For some, the thought of swimming in shark infested waters is a total nightmare. Whether the movie Jaws instilled a deep-seated fear of the creatures, or simply hearing of brutal shark attacks in the news frightened them, most people choose to keep their distance from these marine carnivores.
Nevertheless, people are fascinated by them; they exude power. With sleek, svelte bodies and rows of dagger-like teeth, they are sculpted for killing. Watching them artfully glide through the water, turning on a dime at the sight of prey, is spellbinding.
And, while there are numerous places to dive in British Columbia, few grant encounters with these magnificent beasts. With that in mind, there are a couple of places that afford the opportunity to swim right alongside them in the open waters.
Swimming with Sharks In BC
Flora Inlet – Hornby Island
Hornby Island‘s Flora Inlet is a rocky reef that is one of the very few places on the planet where divers can swim with six-gill sharks. In addition, the incredible waters are home to Stellar Sea Lions as well as a litany of other fascinating marine inhabitants.
Six-gill sharks usually spend their time in extremely deep water, and divers are unable to withstand the pressure. At the Flora Inlet, however, they spend their summers in the shallow waters along the reef, which provides an ideal depth for viewing.
The sharks are in the area between April and September, but viewing is not guaranteed. With that in mind, it is the best place in the world to catch sight of these elusive, emerald-eyed fish. And, with lengths up to 6 feet, and a penchant for approaching divers from behind, the experience is exhilarating. Though they don’t attack people, they will circle divers ominously before disappearing into the darkness.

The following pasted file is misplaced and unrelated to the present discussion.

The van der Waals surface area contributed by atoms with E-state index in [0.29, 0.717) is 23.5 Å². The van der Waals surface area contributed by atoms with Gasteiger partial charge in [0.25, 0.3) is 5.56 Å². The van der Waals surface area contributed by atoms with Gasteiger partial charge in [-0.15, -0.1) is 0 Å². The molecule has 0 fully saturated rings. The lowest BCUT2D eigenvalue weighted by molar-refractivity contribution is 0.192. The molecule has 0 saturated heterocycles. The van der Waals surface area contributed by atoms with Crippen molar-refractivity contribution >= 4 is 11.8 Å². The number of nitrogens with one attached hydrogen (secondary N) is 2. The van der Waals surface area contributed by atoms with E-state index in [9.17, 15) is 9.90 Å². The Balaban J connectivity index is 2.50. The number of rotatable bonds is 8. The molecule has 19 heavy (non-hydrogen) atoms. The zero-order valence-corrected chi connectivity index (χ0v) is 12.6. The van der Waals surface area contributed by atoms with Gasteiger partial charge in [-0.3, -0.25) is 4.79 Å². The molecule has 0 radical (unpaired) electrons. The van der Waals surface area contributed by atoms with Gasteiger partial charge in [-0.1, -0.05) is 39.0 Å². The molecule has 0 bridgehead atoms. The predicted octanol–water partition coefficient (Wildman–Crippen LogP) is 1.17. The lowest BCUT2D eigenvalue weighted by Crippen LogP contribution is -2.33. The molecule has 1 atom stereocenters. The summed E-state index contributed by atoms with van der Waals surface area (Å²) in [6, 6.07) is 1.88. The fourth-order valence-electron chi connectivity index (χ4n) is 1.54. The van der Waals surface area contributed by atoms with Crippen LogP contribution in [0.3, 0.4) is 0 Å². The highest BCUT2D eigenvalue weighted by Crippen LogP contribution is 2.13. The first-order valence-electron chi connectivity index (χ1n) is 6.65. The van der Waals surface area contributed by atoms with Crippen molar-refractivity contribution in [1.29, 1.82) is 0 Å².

What Other Sharks Swim in BC?
It isn’t always discussed, but a vast array of sharks frequent the waters of BC. In fact, even elusive species, such as the mysterious basking shark, make appearances. These sharks are extremely rare and recognizable by their gaping, enormous mouths. Also, they are the second largest fish in the world, with the whale shark coming in first.
“Common sharks in B.C. waters include the brown cat shark, blue shark (10 feet), Pacific sleeper shark (14 feet), sixgill shark (16 feet), spiny dogfish (five feet), and tope (soupfin) shark (6.5 feet). Sharks listed as rare, or infrequent to B.C. waters, include the great white, sevengill shark (10 feet), bigeye thresher (14 feet), shortfin mako shark (13 feet), greeneye shark (1.5 feet) and the extremely rare basking shark,” reports The Vancouver Sun.
Interested in another up-close-and-personal adventure with one of mother nature’s most fearsome beasts? Take a walk on the wild side on this wolf hike in BC!
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